Western Culture by and large doesn't value the body and the use of space and the discussions around such things are stilted or often relegated to some project room rather than front and center. Frankly, I'd like to see that change in many Portland spaces because I'd argue that female artists here tend to be the genre MVP's... despite the fact that the least edgy ones get a disproportionate share of institutional resources. I will argue that female artists with an edge are being undervalued in Portland... despite the fact that they have international and national careers that seem value that very quality.

...(more)

Posted by Jeff Jahn on October 24, 2016 at 11:14 | Comments (0)

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Thursday 10.20.16

Artist Op's

NordArt 17 is looking for applicants for their contemporary art exhibition and symposium in Germany (there is no fee). Deadline: November 30, 2016

Upfor Gallery has teamed with NYC's Eyebeam to create a AR/VR residency (with housing) in this emerging genre (virtual reality). Portland is a hub for this important new media. Deadline: October 21, 2016 PORT has always pushed for new media and technology.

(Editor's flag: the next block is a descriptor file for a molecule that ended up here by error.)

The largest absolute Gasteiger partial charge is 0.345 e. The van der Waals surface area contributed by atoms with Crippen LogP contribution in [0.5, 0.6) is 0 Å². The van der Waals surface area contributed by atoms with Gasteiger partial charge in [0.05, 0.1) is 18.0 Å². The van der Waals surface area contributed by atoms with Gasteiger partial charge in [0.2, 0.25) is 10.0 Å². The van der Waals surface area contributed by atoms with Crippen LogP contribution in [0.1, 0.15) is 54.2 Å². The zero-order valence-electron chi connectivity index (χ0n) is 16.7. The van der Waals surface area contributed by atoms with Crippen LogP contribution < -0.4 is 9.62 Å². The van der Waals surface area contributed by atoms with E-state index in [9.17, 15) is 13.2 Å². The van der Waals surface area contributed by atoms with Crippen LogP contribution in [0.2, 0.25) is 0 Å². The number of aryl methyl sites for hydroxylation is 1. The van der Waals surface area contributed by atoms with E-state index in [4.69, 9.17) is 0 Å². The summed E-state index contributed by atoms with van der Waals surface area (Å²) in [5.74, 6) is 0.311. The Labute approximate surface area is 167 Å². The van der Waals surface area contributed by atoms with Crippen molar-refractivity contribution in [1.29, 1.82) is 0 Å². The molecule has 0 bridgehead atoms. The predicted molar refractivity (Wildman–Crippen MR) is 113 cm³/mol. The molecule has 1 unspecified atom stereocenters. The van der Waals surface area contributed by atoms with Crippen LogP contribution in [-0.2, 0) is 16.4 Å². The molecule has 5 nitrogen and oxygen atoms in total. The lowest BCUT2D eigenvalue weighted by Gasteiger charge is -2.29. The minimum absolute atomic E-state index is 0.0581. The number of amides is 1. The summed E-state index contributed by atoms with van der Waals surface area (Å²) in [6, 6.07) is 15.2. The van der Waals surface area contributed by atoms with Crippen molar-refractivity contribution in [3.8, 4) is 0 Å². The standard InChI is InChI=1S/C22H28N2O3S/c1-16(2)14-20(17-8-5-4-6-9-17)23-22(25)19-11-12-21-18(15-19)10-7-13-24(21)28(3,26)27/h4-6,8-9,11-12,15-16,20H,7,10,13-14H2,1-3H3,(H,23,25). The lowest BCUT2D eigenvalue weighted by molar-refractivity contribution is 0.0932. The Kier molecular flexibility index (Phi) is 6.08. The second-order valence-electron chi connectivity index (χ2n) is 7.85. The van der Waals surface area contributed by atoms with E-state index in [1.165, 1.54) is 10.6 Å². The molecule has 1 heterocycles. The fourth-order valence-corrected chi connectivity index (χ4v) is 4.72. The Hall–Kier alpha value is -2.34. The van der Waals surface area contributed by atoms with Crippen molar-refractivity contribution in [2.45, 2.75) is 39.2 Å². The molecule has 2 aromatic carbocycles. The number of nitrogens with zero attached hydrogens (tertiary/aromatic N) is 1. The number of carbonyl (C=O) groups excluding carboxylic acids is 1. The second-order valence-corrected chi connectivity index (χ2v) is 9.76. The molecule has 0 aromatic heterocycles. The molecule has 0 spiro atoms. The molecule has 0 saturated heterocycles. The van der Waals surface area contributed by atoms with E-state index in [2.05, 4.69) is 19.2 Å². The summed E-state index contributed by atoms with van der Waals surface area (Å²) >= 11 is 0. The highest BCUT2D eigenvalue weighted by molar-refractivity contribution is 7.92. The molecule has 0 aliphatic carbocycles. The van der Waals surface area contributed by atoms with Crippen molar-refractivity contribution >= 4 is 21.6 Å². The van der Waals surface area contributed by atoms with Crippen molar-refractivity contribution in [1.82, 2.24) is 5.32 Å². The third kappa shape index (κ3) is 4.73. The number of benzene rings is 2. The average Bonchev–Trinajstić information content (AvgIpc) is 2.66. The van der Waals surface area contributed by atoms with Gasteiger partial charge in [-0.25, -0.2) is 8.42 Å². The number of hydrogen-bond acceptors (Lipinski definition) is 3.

Newspace Center for Photography has an interesting call for artists utilizing images and history (not just traditional photography). At a time when Portland is changing so quickly this is a much needed Project. Deadline: November 7, 2016

The PNCA managed Leland Ironworks residencies are open to both emerging artists and mid career ones. Deadline: October 31, 2016

Posted by Jeff Jahn on October 20, 2016 at 13:05 | Comments (0)

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Sunday 10.16.16

Andy Warhol retrospective interview with Richard Axsom